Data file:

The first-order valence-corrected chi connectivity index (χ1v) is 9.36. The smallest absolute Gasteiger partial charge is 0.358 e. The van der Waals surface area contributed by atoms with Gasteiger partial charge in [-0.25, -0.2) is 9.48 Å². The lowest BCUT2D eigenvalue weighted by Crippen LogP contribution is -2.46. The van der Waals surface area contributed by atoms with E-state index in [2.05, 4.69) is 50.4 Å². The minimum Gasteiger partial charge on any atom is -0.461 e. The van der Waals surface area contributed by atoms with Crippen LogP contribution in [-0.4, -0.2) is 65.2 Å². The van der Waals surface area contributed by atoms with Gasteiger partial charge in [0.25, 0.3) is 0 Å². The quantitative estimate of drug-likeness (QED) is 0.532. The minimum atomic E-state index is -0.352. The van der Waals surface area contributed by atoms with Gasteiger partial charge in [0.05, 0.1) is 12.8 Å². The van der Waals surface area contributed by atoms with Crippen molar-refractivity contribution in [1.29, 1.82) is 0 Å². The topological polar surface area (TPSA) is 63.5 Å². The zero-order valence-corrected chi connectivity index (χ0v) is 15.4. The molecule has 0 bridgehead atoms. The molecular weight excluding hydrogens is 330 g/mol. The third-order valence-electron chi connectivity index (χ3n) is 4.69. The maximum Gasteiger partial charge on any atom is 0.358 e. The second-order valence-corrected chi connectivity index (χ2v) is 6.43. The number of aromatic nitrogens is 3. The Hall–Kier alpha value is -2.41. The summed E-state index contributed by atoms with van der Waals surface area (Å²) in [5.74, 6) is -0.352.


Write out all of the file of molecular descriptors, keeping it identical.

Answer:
The first-order valence-corrected chi connectivity index (χ1v) is 9.36. The smallest absolute Gasteiger partial charge is 0.358 e. The van der Waals surface area contributed by atoms with Gasteiger partial charge in [-0.25, -0.2) is 9.48 Å². The lowest BCUT2D eigenvalue weighted by Crippen LogP contribution is -2.46. The van der Waals surface area contributed by atoms with E-state index in [2.05, 4.69) is 50.4 Å². The minimum Gasteiger partial charge on any atom is -0.461 e. The van der Waals surface area contributed by atoms with Crippen LogP contribution in [-0.4, -0.2) is 65.2 Å². The van der Waals surface area contributed by atoms with Gasteiger partial charge in [0.25, 0.3) is 0 Å². The quantitative estimate of drug-likeness (QED) is 0.532. The minimum atomic E-state index is -0.352. The van der Waals surface area contributed by atoms with Gasteiger partial charge in [0.05, 0.1) is 12.8 Å². The van der Waals surface area contributed by atoms with Crippen molar-refractivity contribution in [1.29, 1.82) is 0 Å². The topological polar surface area (TPSA) is 63.5 Å². The zero-order valence-corrected chi connectivity index (χ0v) is 15.4. The molecule has 0 bridgehead atoms. The molecular weight excluding hydrogens is 330 g/mol. The third-order valence-electron chi connectivity index (χ3n) is 4.69. The maximum Gasteiger partial charge on any atom is 0.358 e. The second-order valence-corrected chi connectivity index (χ2v) is 6.43. The number of aromatic nitrogens is 3. The Hall–Kier alpha value is -2.41. The summed E-state index contributed by atoms with van der Waals surface area (Å²) in [5.74, 6) is -0.352.